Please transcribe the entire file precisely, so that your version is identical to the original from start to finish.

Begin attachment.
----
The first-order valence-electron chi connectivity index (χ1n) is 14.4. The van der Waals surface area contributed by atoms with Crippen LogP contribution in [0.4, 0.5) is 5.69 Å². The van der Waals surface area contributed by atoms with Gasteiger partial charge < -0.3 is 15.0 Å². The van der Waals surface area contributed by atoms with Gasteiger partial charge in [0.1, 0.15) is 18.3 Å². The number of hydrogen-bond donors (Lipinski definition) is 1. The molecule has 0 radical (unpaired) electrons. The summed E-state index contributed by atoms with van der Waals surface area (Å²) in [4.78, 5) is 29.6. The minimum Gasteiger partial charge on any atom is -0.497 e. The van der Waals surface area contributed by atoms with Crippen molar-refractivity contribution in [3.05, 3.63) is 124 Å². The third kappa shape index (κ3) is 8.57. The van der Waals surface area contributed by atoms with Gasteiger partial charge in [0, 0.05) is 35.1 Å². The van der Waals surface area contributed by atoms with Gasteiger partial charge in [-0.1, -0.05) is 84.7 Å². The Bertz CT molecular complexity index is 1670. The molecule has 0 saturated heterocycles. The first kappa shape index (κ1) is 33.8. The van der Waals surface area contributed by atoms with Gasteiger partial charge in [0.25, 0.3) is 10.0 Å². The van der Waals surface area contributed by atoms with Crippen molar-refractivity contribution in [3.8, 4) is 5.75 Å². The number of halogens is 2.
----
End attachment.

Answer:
The first-order valence-electron chi connectivity index (χ1n) is 14.4. The van der Waals surface area contributed by atoms with Crippen LogP contribution in [0.4, 0.5) is 5.69 Å². The van der Waals surface area contributed by atoms with Gasteiger partial charge < -0.3 is 15.0 Å². The van der Waals surface area contributed by atoms with Gasteiger partial charge in [0.1, 0.15) is 18.3 Å². The number of hydrogen-bond donors (Lipinski definition) is 1. The molecule has 0 radical (unpaired) electrons. The summed E-state index contributed by atoms with van der Waals surface area (Å²) in [4.78, 5) is 29.6. The minimum Gasteiger partial charge on any atom is -0.497 e. The van der Waals surface area contributed by atoms with Crippen molar-refractivity contribution in [3.05, 3.63) is 124 Å². The third kappa shape index (κ3) is 8.57. The van der Waals surface area contributed by atoms with Gasteiger partial charge in [0, 0.05) is 35.1 Å². The van der Waals surface area contributed by atoms with Gasteiger partial charge in [-0.1, -0.05) is 84.7 Å². The Bertz CT molecular complexity index is 1670. The molecule has 0 saturated heterocycles. The first kappa shape index (κ1) is 33.8. The van der Waals surface area contributed by atoms with Gasteiger partial charge in [0.25, 0.3) is 10.0 Å². The van der Waals surface area contributed by atoms with Crippen molar-refractivity contribution in [3.8, 4) is 5.75 Å². The number of halogens is 2.